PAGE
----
I am NOT a structural engineer, nor even one of the "framing experts" mentioned in a comment on the OP. This is my "common sense" recommendation based on what I would do if this were my house and I didn't want to die during the process and/or cause long term damage to the floor above. I am the "official" random guy on the internet giving advice. My claim to fame is that I build a garage myself 25 years ago and it has had zero structural issues since.
Your inner wall is bearing absolutely zero weight of the joists above and should _not_ be counted on to do so once you cut out your studs "A" and "B".
Note that on the exterior wall, you've got a stud directly below each floor joist above and a doubled top plate, while on the inner wall, you've got studs splitting the distance between the joists and only a single top plate. As you cut studs in the bearing wall, the joists that are sitting on them will be supported only by a 14.5" stretch of 2x material on the 1.5" direction. i.e., they won't have much support at all.
As the weight of the joist begins to bear on that single top plate, the plate will start to bow down, causing the studs to bow outward. The horizontal blocking will help resist that, but is likely not sufficient.
I would remove some more of the interior wood paneling so you can recruit a couple more studs on each side of the opening, then put up a doubled 2x8 or 2x10 (I'd go with a 2x10, even if the wife rolled her eyes at me) temporary header across the opening you're planning on cutting. Nail this into the inner wall studs with a course of 3 16d framing nails into each stud. You can use duplex nails* to make it easier to pull them when you're done with the temporary work.
I'd also put down a floor plate and add studs (16" OC) directly below the temporary header - this will provide direct support for the header and help resist any desire for the inner wall studs to twist under a load applied to their sides. For these temporary studs, I'd put them directly in line with the joists above. However, for the area where you need to work on the outer wall, that would leave you only 8" gaps, so in this area you could leave them out (in the span between your 3 currently exposed inner wall studs) and count on the header to carry the weight across.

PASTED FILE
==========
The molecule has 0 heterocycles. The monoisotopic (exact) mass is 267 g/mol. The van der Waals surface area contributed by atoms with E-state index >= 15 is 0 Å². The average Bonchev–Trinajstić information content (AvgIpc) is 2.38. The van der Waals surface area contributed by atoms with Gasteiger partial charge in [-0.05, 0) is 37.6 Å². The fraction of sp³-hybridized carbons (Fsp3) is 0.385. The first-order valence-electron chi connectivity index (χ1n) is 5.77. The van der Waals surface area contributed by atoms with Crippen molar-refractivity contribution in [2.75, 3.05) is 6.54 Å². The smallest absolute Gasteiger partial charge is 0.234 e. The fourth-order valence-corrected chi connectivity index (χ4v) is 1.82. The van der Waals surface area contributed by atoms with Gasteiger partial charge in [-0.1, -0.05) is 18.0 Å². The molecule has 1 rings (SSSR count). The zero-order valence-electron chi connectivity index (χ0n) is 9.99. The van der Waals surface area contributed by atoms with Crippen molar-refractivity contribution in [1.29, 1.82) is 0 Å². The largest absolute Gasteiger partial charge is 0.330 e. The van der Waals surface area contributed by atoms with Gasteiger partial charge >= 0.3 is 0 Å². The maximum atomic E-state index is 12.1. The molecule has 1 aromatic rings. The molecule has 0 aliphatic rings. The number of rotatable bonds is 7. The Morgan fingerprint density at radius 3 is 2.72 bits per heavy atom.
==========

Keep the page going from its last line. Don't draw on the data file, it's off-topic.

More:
I don't know any exact formulas for this, but if it was my house, I'd want a minimum of 3 studs to the left of "A" and 3 to the right of "B" (the temp header should, of course, span between "A" and "B", as well). It may end up being overkill, but that's far better than "under kill zone" which is what would likely happen to you if those joists start to come down.
You may have to remove some of the drop ceiling hangars to get that temporary header up there, but that's a small price to pay for ensuring the floor above stays above.
I presume that you're also going to be cutting an opening in the interior wall to let light/air in and to allow emergency egress (not much point in putting a window in just to cover it with a wall, is there?) I'd go ahead and cut and frame the opening in the inner wall while you've got all the temporary bracing in place. It's not necessary, since that inner wall isn't load bearing, but that header across the top will hold the studs in place while you cut them and re-frame the opening.
*Duplex nails have 2 heads on them. You drive it until the first head contacts the surface of the board, leaving the 2nd head sticking up ~1/4". Later, when it's time to remove the nails, you can easily get the claw of your hammer under that 2nd head to pull it out. They are designed and used for temporary work, just like this.